Diane looked up at Jack. “You were talking to Margaret.”


“Yeah. You saw her?”

“I know her car. I spotted it as soon as we got here.”

“This is awkward.”

“What did she say?”

Jack shook his head. “I told her I didn’t want to get in the middle of this.”

Diane stood. “We should get back.” She folded her chair and packed up the cooler.

Jack remained seated. “I don’t belong in the middle of this.”

“Jack, we’ve been seeing each other for several months now. Like it or not, you are in the middle of it. My estrangement from Margaret is part of my life. Jump in the pool, or walk away.”


She stood over him. “Your ouch is nothing compared to my pain. You can help me with this, or I will go back to dealing with it alone. Your choice.”

Jack stood, folded his chair, put it in the Volvo.

They drove back to the house in silence. 

Diane nudged the Volvo back into the garage. “Want to come in for coffee?”

Jack shrugged. “This is getting complicated.”

“You’re in or you’re out…in, I hope.”

Jack smiled. “Got any cookies to go with the coffee?”


Jack and Diane #7. Original post date 3/26/24

Rare and Aggressive

Bob Gillen

Jack Marin pulled his Ford F-150 into Diane Somers’s driveway, behind her Toyota Prius. He turned off the engine, sat in silence. How do I talk about this?

The clock on his dash read 6:30 p.m. An hour since he got his diagnosis. Since he lost something. Something as yet undefined.

Diane came to the door, her face grim. She stood, waiting, giving him space.

Jack slid out of his truck, walked toward her.

“It’s bad?” she said.

He nodded. “Yeah. Bad.”

“Come in.” She held the door for him.

Jack walked to her kitchen table, sat in his usual place, back to the living room. Diane came up next to him, stood there, her arm gently around his shoulder. “Want to talk about it?”

“Do you have coffee?”

Diane poured a cup from the French press. “Just made some.”

He sipped the coffee. “Better than the ‘Bucks, any day,” he said.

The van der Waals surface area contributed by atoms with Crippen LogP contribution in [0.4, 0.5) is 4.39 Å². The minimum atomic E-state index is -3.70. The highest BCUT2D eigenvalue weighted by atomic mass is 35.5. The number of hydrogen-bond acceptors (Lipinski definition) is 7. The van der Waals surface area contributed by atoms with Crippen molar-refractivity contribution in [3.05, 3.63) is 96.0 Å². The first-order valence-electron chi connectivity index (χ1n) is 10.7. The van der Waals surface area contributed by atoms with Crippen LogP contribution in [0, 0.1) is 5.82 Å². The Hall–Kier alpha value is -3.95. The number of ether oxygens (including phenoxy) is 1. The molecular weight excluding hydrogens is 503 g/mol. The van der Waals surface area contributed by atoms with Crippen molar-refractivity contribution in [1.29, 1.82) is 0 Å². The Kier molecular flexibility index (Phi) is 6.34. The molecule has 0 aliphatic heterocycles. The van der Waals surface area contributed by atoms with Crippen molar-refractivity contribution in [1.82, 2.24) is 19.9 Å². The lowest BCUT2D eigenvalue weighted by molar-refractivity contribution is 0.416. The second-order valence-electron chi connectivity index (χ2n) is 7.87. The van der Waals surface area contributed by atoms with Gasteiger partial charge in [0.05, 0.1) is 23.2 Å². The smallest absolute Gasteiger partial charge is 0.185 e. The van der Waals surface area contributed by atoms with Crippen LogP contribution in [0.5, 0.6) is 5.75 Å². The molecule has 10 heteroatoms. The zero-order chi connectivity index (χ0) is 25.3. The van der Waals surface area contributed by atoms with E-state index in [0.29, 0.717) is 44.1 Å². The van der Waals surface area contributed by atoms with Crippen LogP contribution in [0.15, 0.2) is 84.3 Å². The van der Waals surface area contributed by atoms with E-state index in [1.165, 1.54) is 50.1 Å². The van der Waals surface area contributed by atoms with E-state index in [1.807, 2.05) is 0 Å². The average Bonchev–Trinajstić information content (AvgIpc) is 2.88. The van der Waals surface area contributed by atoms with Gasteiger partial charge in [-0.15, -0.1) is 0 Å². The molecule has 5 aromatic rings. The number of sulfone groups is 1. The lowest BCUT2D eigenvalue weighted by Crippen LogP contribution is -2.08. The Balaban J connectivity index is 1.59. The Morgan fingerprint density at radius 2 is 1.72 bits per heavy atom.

Diane sat opposite him.

“I had to wait for a bit. The patient ahead of me was late. Then his assistant ushered me to the doctor’s office. I was never there before. Usually an exam room. I knew…”

She reached across the table and touched his hand.

“He said the biopsy revealed carcinoma on my prostate. The spot he was concerned about after the MRI. He said it’s a rare and aggressive carcinoma.”

Jack sipped his coffee.

“Shit,” Diane said. “What now?”

Jack shrugged. “He wants to remove the whole prostate as soon as possible.”

“Will that get the carcinoma?”

“If I’m lucky.”

Diane frowned.

“If it doesn’t spread…”

“So…we hope for the best.”

“I guess.”

“Any after effects?”

“I’ll be incontinent…at least six to twelve months, maybe longer. I have to wear a paper diaper.”


“And I will have ED.”

Diane’s eyes widened. “Really?”


Jack raised his coffee mug to his lips. 

Diane said, “I ordered pizza. Should be here soon. Are you hungry?”

Jack shook his head. “Don’t think so. Maybe.”

He shrugged. “I knew right away it was bad.”

“We’ll get through it,” she said.

“Your boyfriend, the one with big boy pants and a non-working dick.”

“My boyfriend…stop there. The rest is not important.”

Jack looked up from his coffee mug. “I won’t have much to offer.”

“You’ll be here. That’s what counts.”

The doorbell rang. “Pizza’s here.” She got up to answer the bell.

“Will you feel bad if I eat?” she asked. “I skipped lunch today.”

“Sure, go ahead.”

Diane pulled a slice out of the box and grabbed a napkin.

“I feel so bitter,” Jack said.

Diane peered at him over her slice.